UVM alum slated to be first woman of color in Vermont State Senate


Courtesy Kesha Ram

Kesha Ram, pictured in Randolph, VT, won her democratic primary Aug. 11 and will face other candidates in the general election this November.

Maryann Makosiej, Cynic News Reporter

As the first person of color from Burlington in the state legislature and at one time the youngest legislator in the country, Kesha Ram has never been afraid of ambition. 

The UVM and Harvard alum is set to be the first woman of color in the Vermont State Senate and has broken numerous barriers throughout her career as a social scientist, legislator, equity consultant and leader. 

In the race for a State Senate seat to represent Chittenden county, Ram received 20,171 votes, second only to current Chittenden County Senator Virginia Lyons with 21,187 votes, according to the Vermont Secretary of State. 

Ram, along with five other Democratic candidates, will face off in the November general election she must win in order to secure her post. 

Ram’s platform is focused on championing affordable homeownership, green job creation, paid family leave and the expansion of early and higher education opportunities, according to her website.

Ambitious from a young age, Ram’s political journey started in the 5th grade.

The daughter of an Indian immigrant father and Jewish American mother, she was first elected as Student Body President of her elementary school in Los Angeles. 

“I would write speeches on note cards and go to the school board and I would talk about violence around the school and kids who might be going hungry,” Ram said. “They weren’t getting an update from the student council president about t-shirts or something.”

I want young people to look at what they’re capable of and to try and fail, sometimes. But to fail in a safe way where we can pick it back up and move the ball down the court.”

— Kesha Ram

Ram graduated from UVM with a Bachelor’s of Science in Natural Resources Planning and a Bachelor’s of Arts in Political Science. While in school, she was a member of Slade, a student-run ecological cooperative.

Although an activist on campus, she did not envision running for political office.  

“We didn’t think Washington was the place where you got things done,” Ram said. 

As then-President of the UVM Student Government Association, she was encouraged to run for office by Bernie Sanders and Barack Obama in 2006.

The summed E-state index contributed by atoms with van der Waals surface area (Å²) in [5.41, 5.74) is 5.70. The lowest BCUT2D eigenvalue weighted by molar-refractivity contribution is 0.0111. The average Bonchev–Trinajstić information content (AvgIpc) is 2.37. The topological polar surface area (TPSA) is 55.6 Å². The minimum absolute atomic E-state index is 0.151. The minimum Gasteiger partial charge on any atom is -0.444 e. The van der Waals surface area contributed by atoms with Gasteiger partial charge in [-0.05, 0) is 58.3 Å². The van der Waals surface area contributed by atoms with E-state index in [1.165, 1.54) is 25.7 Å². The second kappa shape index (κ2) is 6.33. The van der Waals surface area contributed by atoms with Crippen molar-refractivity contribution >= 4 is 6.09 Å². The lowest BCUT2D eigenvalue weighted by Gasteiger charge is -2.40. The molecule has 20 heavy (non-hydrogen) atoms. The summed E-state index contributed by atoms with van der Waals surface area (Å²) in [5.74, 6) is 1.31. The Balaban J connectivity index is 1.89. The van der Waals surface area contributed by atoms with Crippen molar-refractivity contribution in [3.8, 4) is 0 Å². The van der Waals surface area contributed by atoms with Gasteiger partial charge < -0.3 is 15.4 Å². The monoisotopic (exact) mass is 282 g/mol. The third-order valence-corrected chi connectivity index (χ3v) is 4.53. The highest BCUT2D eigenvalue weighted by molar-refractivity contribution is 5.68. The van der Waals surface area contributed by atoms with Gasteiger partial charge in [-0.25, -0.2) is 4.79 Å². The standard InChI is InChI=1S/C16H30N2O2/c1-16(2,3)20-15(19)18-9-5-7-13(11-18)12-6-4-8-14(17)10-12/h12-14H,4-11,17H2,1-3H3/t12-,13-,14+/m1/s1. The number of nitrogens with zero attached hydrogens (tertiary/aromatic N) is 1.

Ram was elected to the Vermont House of Representatives in 2008, becoming the first person of color in state history to represent Burlington. 

“I want young people to look at what they’re capable of and to try and to fail, sometimes,” Ram said. “But to fail in a safe way where we can pick it back up and move the ball down the court.”

Outside of her role as both a young, female legislator and an equity and inclusion consultant, she has had to confront the notion that she is too ambitious.

“My driving force is in making people feel welcome,” Ram said. “But changes are coming in this country and Vermont is on the tail end of demographic shifts of figuring out what the next generation will look like and what demands they will have.”

Ram said she believes Vermont should be a state that treats people the way we want to be treated.

“That is our future workforce,” she said. “We have to be the state that treats people the way we want to be treated.”

With a Bachelor’s of Science degree, Ram will represent one of two women elected to the State Senate with a technical science background.

 She said her educational background was a good source of training that continues to help her make data-informed decisions. 

“Data tells stories and stories give you data,” Ram said. “I tend to be a dichotomous thinker in terms of being very data-driven and very emotional and oriented towards storytelling.”

Ram’s senior thesis at UVM focused on environmental health in Vermont. 

In the years following her graduation from UVM, she has advocated for more effective data collection accounting for demographic differences across the state. 

Recently, this initiative has helped to identify how to best distribute resources in the pandemic. 

“We saw huge disparities in infection rates for black Vermonter and for new Americans,” Ram said of the COVID-19 pandemic.

In the coming fall and in the face of an ongoing pandemic, Ram says she will focus on continuing to support all members of her community. 

“This pandemic leaves a lot of people out who aren’t on Facebook or on Zoom so whether on the phone or in an appropriately-distanced setting, my goal is to hear from people,” she said. “If you ask me a question, I will get you an answer.”